GEOFFREY CHURCHMAN AGAINST RNZ
Case Number: 2832
Council Meeting: OCTOBER 2019
Decision: Not Upheld
Publication: Radio NZ
Balance, Lack Of
 Geoffrey Churchman complained about two articles published on the RNZ website, concerning former Kapiti Coast district councillor David Scott, who was convicted in 2018 of indecent assault against a council staff member.
 The first article, on 14 August 2019, says that documents released to RNZ under the Local Government Official Information and Meetings Act show the council had received complaints from women about Mr Scott’s behaviour since 2015, and that the council’s chief executive had initiated a Code of Conduct complaint against Mr Scott (including evidence from six complainants). The complaint was dropped after Mr Scott’s appeal against his conviction failed, and he was removed from office.
 The article reported that Mr Scott was planning to stand for election again, and that legislation did not outlaw those who had been disqualified from office or convicted of a crime from standing for office. The Minister of Local Government Nanaia Mahuta was quoted as saying it appeared there was a loophole in the legislation and she was seeking advice from the Department of Internal Affairs.
 The second article, on 20 August, reported that the woman Mr Scott was convicted of assaulting was applying for a restraining order against him. The woman was quoted as saying Mr Scott had been emailing “all sorts of people about me”. She also complained about “mannequins that were put outside the council, the glaring from his supporters at council meetings, the mob-like attendance at court fixtures, the posts on Waikanae Watch, and the unsolicited contact of my family members.” Mr Scott was quoted as responding that he wasn’t clear why she was going to court. “I’m not clear what her grudge is or why she is still thinking about me,” Mr Scott said.
 The story also covered concerns about the limited options for councils dealing with concerns about elected officials’ behaviour and quoted the Minister of Local Government as saying she was aware the local government legislation required improvement. The story also detailed approaches the victim made to officials with suggestions for how the system could be improved.
 Geoffrey Churchman complained that the two stories were based on statements from the woman that Mr Scott had been convicted of assaulting. The statements had been accepted at face value and the reporter had not discussed them with those who had opposing views. Mr Churchman said the statements from the woman Mr Scott assaulted were motivated by Mr Scott’s decision to seek re-election and that the reporting was an “interference in the electoral process”.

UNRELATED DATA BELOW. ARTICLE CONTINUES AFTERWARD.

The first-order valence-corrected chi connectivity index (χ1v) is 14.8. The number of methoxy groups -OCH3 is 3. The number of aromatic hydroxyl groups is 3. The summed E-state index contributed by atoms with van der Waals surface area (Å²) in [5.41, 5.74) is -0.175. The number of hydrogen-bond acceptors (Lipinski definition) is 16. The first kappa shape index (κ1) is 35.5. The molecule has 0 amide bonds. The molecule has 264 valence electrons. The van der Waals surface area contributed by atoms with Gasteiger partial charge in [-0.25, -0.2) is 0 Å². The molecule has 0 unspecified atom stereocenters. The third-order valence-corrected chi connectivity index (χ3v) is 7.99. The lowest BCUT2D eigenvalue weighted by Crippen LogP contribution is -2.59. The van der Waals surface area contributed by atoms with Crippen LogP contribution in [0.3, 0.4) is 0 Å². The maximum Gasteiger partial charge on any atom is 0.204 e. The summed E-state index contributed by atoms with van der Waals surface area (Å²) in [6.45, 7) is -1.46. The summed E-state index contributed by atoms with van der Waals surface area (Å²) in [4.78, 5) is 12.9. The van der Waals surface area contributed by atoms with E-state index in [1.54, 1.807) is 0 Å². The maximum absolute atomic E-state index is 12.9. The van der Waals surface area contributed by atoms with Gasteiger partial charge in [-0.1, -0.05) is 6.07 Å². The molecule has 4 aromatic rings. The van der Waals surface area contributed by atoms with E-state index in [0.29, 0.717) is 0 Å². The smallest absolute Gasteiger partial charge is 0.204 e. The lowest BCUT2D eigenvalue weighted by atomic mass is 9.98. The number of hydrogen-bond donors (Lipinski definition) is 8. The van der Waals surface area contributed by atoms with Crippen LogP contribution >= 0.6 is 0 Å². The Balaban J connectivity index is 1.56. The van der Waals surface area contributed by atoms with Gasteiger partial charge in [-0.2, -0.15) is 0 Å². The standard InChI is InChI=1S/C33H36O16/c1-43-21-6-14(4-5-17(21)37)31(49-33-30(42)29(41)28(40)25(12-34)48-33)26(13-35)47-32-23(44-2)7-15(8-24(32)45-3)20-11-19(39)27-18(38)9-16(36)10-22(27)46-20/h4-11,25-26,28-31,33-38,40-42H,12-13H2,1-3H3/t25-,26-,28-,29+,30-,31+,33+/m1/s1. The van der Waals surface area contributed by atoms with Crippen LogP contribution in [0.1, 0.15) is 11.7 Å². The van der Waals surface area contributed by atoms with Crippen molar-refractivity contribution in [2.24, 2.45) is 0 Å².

Mr Churchman is co-editor of the blog Waikanae Watch. He complained that the woman’s allegations named Waikanae Watch, but the blog had not been contacted by the reporter.
 The article did not give Mr Scott an equal right of reply to “all the allegations” the woman had made and the story only included two short comments from him.
 Mr Churchman complained about several aspects of the claims against Mr Scott. He said there was no “mob” of David Scott supporters at the courtroom. Mr Churchman said the woman alleged there was a telephone smear campaign, but this involved only one call. David Scott was not involved with the mannequins. The woman claimed in an affidavit in support of her restraining order that she and her husband were threatened by Mr Scott, but this was false, Mr Churchman said. It was insinuated that Mr Scott had tried to make contact with the woman’s family members, but no evidence was supplied.
 The woman’s statement that elected officials weren’t held to the same standards as council employees was absurd, Mr Churchman said.
 RNZ replied that Mr Scott had been approached and that his comments that had a direct relationship to the issues raised with him were included.
 RNZ refuted Mr Churchman’s suggestion that the reporting was “interference in the electoral process”, saying that it was relevant to electors “as they move to make an informed decision in the local body elections”.
 Allegations of a phone smear campaign were not included in the articles, so that aspect of the complaint was not upheld,RNZ said. The fact that the application for the restraining order was being made was put to Mr Scott, but he chose not to respond.